The number of workers filing new claims for jobless aid fell last week and factory activity in March hit its highest level in more than 5-1/2 years, strengthening hopes for continued economic growth without government support.

Thursday's data came a day before the release of the government's closely watched employment report for March, which is expected to show nonfarm payrolls grew for only the second time since the economy fell into recession in December 2007.

Manufacturing has led the economy out of its deepest recession since the 1930s, but the labor market has lagged. Job growth is essential to maintain expansion when the impetus from a rebuilding of inventories disappears later this year.

The data suggest that the economic recovery is reaching a self-sustaining stage, which means it's less prone to setbacks. If we wait a couple more months we are going to find that this recovery is very robust, said Chris Rupkey, chief financial economist at Bank of Tokyo-Mitsubishi UFJ in New York.

Initial claims for state unemployment benefits slipped 6,000 to 439,000 in the week ended March 27, the Labor Department said.

The data, which mirrored market expectations, offered few clear hints on Friday's job figures because the week covered is not part of the survey period for the March employment report.

The four-week moving average of new claims, considered a better measure of underlying labor market trends, fell 6,750 to 447,250, the lowest level since September 2008, when the financial crisis exploded.

Separately, the Institute for Supply Management, an industry group, said its index of U.S. factory activity rose to a reading of 59.6, the highest since July 2004, from 56.5 in February. Markets were expecting a reading of 57.0.

A reading above 50 indicates expansion in manufacturing.

An employment sub-index slipped slightly, but analysts said the surge in production would eventually lead to hiring.

Chris Low, chief economist at FTN Financial in New York, said the data suggested the Federal Reserve would likely need to start bumping interest rates higher late in the year.

This is the kind of strength in manufacturing consistent with economic growth strong enough to create enough jobs to allow the Fed to raise rates in the fourth quarter if it continues, Low said.

U.S. benchmark rates have been near zero percent since December 2008 and the central bank has pledged to keep them ultra-low while it monitors the strength of the recovery. Optimism in the economy was also reflected in the automotive sales released on Thursday, with sales up sharply.


The update economic data drove up U.S. stocks on Thursday, with the main indexes posting a fifth straight week of gains. The stock market will be closed on Friday for the Good Friday holiday.

The data also helped drive the U.S. dollar to a seven-month high against the yen, while U.S. government debt prices fell as investors' risk appetite rose.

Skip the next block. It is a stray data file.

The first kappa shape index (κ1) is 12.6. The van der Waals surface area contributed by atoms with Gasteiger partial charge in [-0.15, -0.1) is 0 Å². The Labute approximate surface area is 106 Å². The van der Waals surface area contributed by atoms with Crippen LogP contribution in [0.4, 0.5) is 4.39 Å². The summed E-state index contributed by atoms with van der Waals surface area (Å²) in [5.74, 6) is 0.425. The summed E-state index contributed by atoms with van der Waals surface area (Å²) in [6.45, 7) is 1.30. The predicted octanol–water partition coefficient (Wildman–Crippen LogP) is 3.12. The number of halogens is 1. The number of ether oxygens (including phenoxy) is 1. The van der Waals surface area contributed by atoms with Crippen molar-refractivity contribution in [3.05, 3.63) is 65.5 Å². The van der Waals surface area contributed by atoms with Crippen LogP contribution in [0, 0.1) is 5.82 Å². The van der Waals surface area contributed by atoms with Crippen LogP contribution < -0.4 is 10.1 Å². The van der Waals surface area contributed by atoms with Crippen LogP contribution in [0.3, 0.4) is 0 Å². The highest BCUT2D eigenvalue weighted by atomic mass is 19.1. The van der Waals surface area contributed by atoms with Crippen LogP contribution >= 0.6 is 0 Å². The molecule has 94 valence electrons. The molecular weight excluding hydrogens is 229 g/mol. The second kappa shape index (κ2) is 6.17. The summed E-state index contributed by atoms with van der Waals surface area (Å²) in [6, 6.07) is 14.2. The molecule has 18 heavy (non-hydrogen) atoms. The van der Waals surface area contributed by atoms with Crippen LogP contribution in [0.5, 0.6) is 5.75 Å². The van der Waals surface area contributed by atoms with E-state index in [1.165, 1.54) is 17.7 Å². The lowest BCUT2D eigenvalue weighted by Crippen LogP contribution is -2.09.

Economists expect the jobs report on Friday to show payrolls increased 190,000 last month, boosted by hiring for the 2010 U.S. census and a bounce-back from February's weather-related losses, a Reuters survey found. Payrolls fell 36,000 in February.

The median projection from the 20 economists who have forecast payrolls most accurately over the past year is for the creation of 200,000 jobs in March.

Treasury Secretary Timothy Geithner took a cautious view on the labor market a day ahead of the payrolls report. He told NBC's Today show that while the economy was going to start creating jobs again, the unemployment rate would remain high for some time. It has held at 9.7 percent for two months.

The unemployment rate is still terribly high, and it's going to stay unacceptably high for a long period of time, Geithner said.

The number of people still receiving jobless benefits after an initial week of aid fell in the week ended March 20 -- the latest week for which this data is available -- to its lowest level since December 2008. However, the number of people on extended employment benefits rose.

And even amid hopes that employers added jobs in March, planned job cuts at U.S. firms rose last month, outplacement consultants Challenger, Gray & Christmas Inc said. Planned layoffs for the first quarter, however, were down sharply from a year ago.

While manufacturing is thriving, the U.S. economy is still feeling pressure from continued weakness in the construction sector.

Construction spending fell for a fourth straight month in February to the slowest rate in nearly 7-1/2 years as activity softened in every major sector from homebuilding to public construction projects, a Commerce Department report showed.

The United States has not been alone in notching manufacturing gains, boosted by a swing in the inventory cycle as companies seek to restock warehouses and by a pick-up in global trade.

Manufacturing in Britain expanded at its fastest pace since 1994 in March, and China's vast industrial sector also grew last month. In Germany, factory activity grew at a rate not seen in almost 10 years in March, while France's manufacturing sector expanded at its fastest pace since November 2006.

(Additional reporting by Glenn Somerville and Andy Sullivan in Washington and Steven C Johnson in New York; Editing by Andrew Hay, James Dalgleish and Leslie Adler)